Android App Permissions Changes Made by Google Criticized by Security Experts
Google has recently made changes to the way permissions for Android applications are displayed, but experts warn that the modifications make automatic updating of mobile applications riskier than before.
Under the new format, permissions requested by Android applications are organized into groups to simplify the installation process and help users make informed decisions about whether or not they want to install a certain app, Google developers noted.
The problem, as highlighted by many security experts, is the fact that if a user gives an app access to a certain permission category, when the app is updated, it can start using other permissions in the same category without informing the user.
“Once you’ve allowed an app to access a permissions group, the app may use any of the individual permissions that are part of that group. You won’t need to manually approve individual permissions updates that belong to a permissions group you’ve already accepted,” Google explained.
For example, if an application needs to read text messages, the user must give it access to the “SMS” permissions group. If the app is updated, it can automatically access all other individual permission in the “SMS” group ─ such as edit text messages, send SMS messages and receive text messages ─ without the user being notified.
Furthermore, Google has decided to remove network communication permissions from the primary permissions screen on the basis that most apps need access to the Web in order to work. The company said it was removing apps that violate Google Play policies, and noted that systems are in place to protect users against potentially harmful elements.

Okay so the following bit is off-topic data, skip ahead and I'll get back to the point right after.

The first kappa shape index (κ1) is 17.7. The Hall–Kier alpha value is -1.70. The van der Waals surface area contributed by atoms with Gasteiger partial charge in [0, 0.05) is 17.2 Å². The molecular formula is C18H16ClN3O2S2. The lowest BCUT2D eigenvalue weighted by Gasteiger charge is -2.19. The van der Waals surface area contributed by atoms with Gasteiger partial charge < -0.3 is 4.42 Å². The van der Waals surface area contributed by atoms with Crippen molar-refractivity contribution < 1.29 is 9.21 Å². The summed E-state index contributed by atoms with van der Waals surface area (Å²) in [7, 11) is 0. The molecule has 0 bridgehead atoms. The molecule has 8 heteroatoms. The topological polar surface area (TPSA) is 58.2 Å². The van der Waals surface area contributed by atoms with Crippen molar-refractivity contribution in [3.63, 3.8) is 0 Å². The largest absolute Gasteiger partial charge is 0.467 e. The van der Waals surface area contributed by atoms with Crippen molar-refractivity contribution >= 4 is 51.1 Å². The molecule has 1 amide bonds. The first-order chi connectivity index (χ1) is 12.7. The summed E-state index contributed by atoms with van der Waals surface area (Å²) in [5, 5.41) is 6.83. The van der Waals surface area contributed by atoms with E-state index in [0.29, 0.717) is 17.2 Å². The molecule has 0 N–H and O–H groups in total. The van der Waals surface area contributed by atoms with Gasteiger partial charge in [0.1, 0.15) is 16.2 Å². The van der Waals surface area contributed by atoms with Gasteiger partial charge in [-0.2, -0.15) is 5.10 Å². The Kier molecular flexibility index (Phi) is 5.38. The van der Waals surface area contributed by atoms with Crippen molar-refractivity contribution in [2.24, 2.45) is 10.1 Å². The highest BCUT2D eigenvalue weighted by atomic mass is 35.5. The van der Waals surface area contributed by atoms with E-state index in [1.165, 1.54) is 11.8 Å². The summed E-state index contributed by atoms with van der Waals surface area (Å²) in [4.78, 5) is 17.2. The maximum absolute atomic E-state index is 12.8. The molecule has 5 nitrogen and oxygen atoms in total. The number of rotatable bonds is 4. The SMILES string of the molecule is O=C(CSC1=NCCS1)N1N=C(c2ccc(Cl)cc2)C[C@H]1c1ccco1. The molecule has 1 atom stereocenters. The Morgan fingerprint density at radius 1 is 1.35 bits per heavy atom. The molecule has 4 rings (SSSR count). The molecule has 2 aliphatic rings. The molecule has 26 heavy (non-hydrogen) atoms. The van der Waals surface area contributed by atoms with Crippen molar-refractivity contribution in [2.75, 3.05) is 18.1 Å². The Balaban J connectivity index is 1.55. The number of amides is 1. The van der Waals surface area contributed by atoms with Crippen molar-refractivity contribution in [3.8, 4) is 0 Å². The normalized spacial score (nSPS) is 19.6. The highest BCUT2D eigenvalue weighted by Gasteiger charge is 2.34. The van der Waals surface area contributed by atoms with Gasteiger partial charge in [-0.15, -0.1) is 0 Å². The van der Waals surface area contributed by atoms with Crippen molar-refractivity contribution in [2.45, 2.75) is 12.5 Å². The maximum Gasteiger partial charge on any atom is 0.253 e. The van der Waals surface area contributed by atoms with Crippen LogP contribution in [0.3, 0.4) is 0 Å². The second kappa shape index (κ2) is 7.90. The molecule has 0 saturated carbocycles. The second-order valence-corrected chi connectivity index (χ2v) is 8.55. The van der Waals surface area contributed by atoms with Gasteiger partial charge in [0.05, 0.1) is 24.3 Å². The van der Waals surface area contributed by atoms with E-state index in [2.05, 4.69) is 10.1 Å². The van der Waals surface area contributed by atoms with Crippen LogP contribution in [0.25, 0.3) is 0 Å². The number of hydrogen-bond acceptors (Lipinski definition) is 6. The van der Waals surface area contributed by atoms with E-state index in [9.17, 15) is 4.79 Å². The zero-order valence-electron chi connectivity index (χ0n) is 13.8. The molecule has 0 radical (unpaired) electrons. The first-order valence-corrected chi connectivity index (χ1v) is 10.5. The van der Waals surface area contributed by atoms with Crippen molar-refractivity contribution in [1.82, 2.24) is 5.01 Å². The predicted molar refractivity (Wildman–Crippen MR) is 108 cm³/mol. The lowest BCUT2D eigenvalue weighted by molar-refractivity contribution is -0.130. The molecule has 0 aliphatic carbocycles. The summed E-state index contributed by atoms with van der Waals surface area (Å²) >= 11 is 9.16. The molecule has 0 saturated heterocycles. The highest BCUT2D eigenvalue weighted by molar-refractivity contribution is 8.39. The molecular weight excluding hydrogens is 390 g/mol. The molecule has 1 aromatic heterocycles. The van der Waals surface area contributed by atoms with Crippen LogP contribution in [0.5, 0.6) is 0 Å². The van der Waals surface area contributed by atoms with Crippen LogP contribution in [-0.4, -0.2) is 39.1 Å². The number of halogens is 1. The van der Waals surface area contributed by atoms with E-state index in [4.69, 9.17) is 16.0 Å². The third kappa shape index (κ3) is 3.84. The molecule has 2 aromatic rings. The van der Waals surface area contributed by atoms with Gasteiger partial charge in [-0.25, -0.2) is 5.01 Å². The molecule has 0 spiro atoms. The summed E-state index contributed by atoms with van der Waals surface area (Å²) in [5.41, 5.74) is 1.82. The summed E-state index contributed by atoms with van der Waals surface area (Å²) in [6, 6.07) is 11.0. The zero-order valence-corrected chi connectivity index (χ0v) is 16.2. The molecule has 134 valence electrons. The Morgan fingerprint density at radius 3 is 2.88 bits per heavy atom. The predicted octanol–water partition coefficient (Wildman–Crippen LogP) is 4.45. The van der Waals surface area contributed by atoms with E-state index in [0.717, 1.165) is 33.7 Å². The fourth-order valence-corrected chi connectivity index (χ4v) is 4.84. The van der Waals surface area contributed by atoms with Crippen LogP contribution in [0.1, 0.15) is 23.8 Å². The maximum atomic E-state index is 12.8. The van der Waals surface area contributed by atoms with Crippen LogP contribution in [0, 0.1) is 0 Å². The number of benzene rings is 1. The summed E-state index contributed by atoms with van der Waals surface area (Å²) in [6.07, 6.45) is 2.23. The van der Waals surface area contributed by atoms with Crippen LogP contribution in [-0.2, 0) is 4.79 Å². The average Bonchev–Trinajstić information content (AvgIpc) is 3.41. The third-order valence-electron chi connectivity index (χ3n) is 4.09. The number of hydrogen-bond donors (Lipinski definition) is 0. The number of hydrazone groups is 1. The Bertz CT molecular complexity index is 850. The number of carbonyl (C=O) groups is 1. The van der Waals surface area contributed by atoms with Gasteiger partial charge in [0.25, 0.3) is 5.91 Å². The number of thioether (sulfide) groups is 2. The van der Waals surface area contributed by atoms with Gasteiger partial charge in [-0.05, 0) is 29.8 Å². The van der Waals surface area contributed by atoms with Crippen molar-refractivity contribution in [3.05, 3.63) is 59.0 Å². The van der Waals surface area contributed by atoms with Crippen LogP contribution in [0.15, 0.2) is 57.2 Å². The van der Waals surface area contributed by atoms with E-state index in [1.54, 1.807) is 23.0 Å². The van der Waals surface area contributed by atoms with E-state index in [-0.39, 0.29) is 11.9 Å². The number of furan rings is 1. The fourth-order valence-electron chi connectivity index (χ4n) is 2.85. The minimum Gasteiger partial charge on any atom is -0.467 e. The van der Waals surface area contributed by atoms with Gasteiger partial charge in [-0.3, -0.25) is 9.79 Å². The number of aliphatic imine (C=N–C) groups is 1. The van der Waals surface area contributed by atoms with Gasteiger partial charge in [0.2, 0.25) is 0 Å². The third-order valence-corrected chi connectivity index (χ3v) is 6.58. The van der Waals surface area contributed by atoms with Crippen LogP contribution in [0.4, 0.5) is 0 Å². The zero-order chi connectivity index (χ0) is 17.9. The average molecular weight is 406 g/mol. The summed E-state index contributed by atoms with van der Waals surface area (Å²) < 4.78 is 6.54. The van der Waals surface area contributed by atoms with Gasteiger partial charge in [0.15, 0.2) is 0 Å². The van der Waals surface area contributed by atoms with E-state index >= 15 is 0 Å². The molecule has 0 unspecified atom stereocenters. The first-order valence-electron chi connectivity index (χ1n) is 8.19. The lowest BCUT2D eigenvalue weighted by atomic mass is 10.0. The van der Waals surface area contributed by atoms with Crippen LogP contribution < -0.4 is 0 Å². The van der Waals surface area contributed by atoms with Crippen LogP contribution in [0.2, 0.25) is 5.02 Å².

Georgia Weidman, the CEO of Bulb Security, told SecurityWeek that the changes are a “step in the complete wrong direction.”
“Most users don’t really care about permissions anyway, but it seems a red flag to me that if you’ve accepted something in a certain group you don’t get notified of additional permissions in that group on update,” Weidman said.
“Google hopes to solve the problem of apps not autoupdating by grouping permissions into categories. But you risk apps being able to silently add new permissions when they update,” Marc Rogers, principal security researcher at Lookout, told SecurityWeek in an emailed statement. “Under the new system Google will only notify users if an app requests permissions in a group the user hasn’t already accepted. People need to understand that they are essentially allowing all permissions in a given category.”
“Right now the best advice to users who are concerned about permissions is that you should go into the Play store and change the settings for apps to turn off autoupdate for any app that you do not implicitly trust,” Rogers said. This way the app has to be manually updated and you get a chance to check its permissions with each install.”
There are also several threads on Reddit highlighting the negative impact these changes have on security and privacy.